Introduction: Literary Persuasions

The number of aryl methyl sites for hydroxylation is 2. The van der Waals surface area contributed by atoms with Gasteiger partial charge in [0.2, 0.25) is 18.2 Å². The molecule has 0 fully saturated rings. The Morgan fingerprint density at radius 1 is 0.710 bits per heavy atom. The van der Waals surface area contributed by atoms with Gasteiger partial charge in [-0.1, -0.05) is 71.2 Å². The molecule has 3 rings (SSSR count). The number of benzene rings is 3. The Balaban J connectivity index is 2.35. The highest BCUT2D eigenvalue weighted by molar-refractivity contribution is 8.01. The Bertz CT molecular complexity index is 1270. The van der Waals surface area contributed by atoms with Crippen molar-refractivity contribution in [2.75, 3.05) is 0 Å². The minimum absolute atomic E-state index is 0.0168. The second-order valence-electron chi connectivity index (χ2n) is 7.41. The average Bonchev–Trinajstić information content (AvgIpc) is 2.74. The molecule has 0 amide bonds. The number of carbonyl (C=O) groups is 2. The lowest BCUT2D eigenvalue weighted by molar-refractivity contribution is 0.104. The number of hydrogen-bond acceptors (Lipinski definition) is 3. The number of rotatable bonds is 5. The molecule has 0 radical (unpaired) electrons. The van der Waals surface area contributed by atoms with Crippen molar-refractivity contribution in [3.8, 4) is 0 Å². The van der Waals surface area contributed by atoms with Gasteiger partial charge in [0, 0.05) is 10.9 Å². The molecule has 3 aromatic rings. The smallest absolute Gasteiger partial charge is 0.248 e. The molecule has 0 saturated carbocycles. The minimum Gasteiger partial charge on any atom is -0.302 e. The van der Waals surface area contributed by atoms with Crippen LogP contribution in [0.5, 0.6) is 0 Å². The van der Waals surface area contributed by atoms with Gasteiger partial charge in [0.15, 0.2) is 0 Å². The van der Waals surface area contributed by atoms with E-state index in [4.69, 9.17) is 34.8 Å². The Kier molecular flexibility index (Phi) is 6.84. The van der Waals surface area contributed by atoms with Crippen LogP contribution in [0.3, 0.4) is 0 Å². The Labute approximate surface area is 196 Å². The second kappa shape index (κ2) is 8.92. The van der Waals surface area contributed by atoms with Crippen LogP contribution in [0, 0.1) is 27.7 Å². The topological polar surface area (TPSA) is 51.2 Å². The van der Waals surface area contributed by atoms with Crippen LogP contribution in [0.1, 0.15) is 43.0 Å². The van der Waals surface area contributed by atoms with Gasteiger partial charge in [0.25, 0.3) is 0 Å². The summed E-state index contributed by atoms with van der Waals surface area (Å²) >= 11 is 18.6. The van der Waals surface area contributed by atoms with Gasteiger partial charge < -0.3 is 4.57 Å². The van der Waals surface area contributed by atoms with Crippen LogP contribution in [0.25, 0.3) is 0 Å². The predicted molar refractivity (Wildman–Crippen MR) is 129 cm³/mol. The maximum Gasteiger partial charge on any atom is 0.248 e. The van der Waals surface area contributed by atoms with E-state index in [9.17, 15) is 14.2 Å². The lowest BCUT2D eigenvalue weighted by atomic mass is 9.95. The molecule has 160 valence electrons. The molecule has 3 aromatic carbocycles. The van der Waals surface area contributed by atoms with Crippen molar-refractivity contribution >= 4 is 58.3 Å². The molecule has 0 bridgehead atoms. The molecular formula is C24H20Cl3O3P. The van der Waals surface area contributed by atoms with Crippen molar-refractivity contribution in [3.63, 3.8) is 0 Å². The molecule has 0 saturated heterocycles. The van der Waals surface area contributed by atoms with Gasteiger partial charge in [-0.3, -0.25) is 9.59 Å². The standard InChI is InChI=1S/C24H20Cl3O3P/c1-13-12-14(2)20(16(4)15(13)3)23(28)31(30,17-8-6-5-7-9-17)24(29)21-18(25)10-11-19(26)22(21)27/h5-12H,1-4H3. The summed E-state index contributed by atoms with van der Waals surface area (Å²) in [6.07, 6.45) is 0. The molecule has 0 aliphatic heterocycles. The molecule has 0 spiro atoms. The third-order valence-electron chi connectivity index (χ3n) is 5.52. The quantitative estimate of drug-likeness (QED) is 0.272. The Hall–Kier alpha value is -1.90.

This introductory chapter explains the prominence and significance of forms of public oratory for 19th- and early 20th-century writers and their audiences. It includes consideration of the rise of the press and Hansard as well as the increased use of the extra-parliamentary platform, and makes a case for the importance of these developments for a nuanced understanding of literary politics in the period. Focusing on critical arguments about aesthetic ‘disinterestedness’, the chapter also argues for the continuing value of this term as a form of commitment to the classical rhetorical imperative to argue in utramque partem. Disinterestedness is conceived and explored as a responsible form of civic conduct, and as a way of re-figuring the relationship between literary and political realms.
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